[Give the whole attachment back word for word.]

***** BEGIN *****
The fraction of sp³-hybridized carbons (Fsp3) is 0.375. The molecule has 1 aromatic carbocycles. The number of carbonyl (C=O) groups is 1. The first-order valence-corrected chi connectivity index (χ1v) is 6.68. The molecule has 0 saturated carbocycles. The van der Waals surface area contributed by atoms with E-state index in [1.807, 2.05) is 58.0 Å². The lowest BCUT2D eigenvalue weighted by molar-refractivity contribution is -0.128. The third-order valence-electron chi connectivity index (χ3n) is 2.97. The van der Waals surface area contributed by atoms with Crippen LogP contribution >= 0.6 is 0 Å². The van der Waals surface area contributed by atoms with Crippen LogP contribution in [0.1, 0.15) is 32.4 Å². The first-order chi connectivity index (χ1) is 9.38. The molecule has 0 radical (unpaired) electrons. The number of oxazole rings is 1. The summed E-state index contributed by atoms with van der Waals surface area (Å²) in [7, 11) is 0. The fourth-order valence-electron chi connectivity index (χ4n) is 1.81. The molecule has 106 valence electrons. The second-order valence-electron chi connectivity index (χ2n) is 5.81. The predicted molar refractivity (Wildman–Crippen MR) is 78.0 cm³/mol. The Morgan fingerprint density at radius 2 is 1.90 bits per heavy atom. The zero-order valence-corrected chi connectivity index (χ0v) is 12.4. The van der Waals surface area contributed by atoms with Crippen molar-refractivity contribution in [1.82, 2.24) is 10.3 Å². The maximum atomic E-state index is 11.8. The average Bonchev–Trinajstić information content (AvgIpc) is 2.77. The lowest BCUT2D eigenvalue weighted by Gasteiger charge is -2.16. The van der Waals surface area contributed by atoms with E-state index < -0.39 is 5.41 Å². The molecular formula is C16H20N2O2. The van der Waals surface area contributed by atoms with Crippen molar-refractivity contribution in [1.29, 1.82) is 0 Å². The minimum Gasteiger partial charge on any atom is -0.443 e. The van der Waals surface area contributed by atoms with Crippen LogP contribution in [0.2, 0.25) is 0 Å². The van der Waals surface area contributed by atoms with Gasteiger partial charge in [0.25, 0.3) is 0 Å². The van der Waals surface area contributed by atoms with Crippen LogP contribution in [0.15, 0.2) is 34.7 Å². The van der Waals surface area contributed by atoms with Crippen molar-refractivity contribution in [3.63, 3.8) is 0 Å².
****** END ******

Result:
The fraction of sp³-hybridized carbons (Fsp3) is 0.375. The molecule has 1 aromatic carbocycles. The number of carbonyl (C=O) groups is 1. The first-order valence-corrected chi connectivity index (χ1v) is 6.68. The molecule has 0 saturated carbocycles. The van der Waals surface area contributed by atoms with E-state index in [1.807, 2.05) is 58.0 Å². The lowest BCUT2D eigenvalue weighted by molar-refractivity contribution is -0.128. The third-order valence-electron chi connectivity index (χ3n) is 2.97. The van der Waals surface area contributed by atoms with Crippen LogP contribution >= 0.6 is 0 Å². The van der Waals surface area contributed by atoms with Crippen LogP contribution in [0.1, 0.15) is 32.4 Å². The first-order chi connectivity index (χ1) is 9.38. The molecule has 0 radical (unpaired) electrons. The number of oxazole rings is 1. The summed E-state index contributed by atoms with van der Waals surface area (Å²) in [7, 11) is 0. The fourth-order valence-electron chi connectivity index (χ4n) is 1.81. The molecule has 106 valence electrons. The second-order valence-electron chi connectivity index (χ2n) is 5.81. The predicted molar refractivity (Wildman–Crippen MR) is 78.0 cm³/mol. The Morgan fingerprint density at radius 2 is 1.90 bits per heavy atom. The zero-order valence-corrected chi connectivity index (χ0v) is 12.4. The van der Waals surface area contributed by atoms with Crippen molar-refractivity contribution in [1.82, 2.24) is 10.3 Å². The maximum atomic E-state index is 11.8. The average Bonchev–Trinajstić information content (AvgIpc) is 2.77. The lowest BCUT2D eigenvalue weighted by Gasteiger charge is -2.16. The van der Waals surface area contributed by atoms with E-state index < -0.39 is 5.41 Å². The molecular formula is C16H20N2O2. The van der Waals surface area contributed by atoms with Crippen molar-refractivity contribution in [1.29, 1.82) is 0 Å². The minimum Gasteiger partial charge on any atom is -0.443 e. The van der Waals surface area contributed by atoms with Crippen LogP contribution in [0.2, 0.25) is 0 Å². The van der Waals surface area contributed by atoms with Gasteiger partial charge in [0.25, 0.3) is 0 Å². The van der Waals surface area contributed by atoms with Crippen LogP contribution in [0.15, 0.2) is 34.7 Å². The van der Waals surface area contributed by atoms with Crippen molar-refractivity contribution in [3.63, 3.8) is 0 Å².